Porcelain tile is water resistant, but the grout that is used to hold it in place is porous, so it is quite vulnerable to the moisture. To protect it against the moisture, penetration of the grout and damage to the tiles, it is necessary to seal the grout. This extra step protects your new floor, wall, or dashboard for many years to come. In this post, I will talk about the instructions to do it.
Instructions to Seal Grout on Porcelain Tiles
- Wait four or five days after installing the tile for the grout to heal.
- Clean the tile of dust or grit that the tile could have collected while they were cured from the grout and allow to dry overnight before applying the grout sealer.
- Apply a layer of grout sealer to the grout joints with a paint brush and use a rag to clean the sealer that runs over the tile and grout and allow the sealer to dry for at least one hour.
- Now you can apply the second layer of the grout sealer and follow the same process.
How to Seal the Grout on Ceramic Wall Tiles?
Glazed ceramic tile is completely moisture-proof and stain-resistant, but not grout between the tiles. It is a kind of cement, and like any cement, it will absorb moisture and stains if it is not sealed properly. The grout sealer is a clear liquid coating to protect it and it will also seal on the stains in the grout, so it is important that the grout should be cleaned before you start sealing it.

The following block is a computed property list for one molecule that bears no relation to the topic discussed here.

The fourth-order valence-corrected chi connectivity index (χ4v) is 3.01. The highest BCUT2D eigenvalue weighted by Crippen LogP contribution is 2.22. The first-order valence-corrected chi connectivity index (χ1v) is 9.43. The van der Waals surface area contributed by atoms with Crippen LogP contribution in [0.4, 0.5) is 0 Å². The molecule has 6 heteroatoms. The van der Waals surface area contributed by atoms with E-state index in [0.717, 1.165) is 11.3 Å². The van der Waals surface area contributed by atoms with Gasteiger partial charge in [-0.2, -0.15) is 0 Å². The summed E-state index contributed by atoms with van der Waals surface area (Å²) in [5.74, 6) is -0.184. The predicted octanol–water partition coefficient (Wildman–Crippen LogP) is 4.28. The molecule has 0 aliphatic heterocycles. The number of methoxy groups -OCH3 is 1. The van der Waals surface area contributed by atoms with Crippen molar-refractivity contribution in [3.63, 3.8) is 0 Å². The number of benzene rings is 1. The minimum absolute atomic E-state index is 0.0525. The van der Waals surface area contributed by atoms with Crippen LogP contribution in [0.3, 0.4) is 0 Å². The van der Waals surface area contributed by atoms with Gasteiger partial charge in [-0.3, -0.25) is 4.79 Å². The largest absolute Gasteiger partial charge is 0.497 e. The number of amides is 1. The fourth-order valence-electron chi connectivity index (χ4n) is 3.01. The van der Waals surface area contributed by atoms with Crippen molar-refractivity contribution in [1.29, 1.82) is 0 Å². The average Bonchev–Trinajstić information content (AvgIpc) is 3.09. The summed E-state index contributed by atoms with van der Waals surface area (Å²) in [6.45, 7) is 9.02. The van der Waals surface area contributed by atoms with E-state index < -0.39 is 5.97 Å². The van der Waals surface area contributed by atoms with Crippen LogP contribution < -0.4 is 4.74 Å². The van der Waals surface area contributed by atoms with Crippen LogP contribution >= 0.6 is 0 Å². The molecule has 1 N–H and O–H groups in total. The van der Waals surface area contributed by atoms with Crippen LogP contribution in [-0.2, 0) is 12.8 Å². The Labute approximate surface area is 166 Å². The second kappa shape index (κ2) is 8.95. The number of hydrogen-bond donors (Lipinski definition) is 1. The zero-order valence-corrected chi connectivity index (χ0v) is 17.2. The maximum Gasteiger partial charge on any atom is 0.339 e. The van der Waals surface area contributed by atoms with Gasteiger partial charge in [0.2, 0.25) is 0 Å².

- Clean the surface of the tile with a tile cleaner.
- Fill a spray bottle with a combination of half water and half bleach and produce enough of the solution to cover the entire wall.
- Spray the chlorine solution on the grout lines at the top of the wall, covering a stretch of a few square feet. Wet the lines completely and let the solution stand for one to two minutes and then rub with a small brush and rinse very well.
- Repeat the process over the entire wall. Look for any bleaches or stains that were not removed and work on them specifically until they are gone.
- Allow the grout to dry for two to three days. Any remaining moisture in the grout during the sealing process will cause the sealant to fail.
- Brush your grout sealer into the grout lines with a small foam brush, from the top of the wall and down applying slowly on the flat lines. Avoid letting it reach the surface of the tile. If it enters the tile, wipe the edge with a damp cloth.
Allow the grout sealer to dry overnight. Apply a second layer of sealant in the same manner as the first one and let it dry overnight.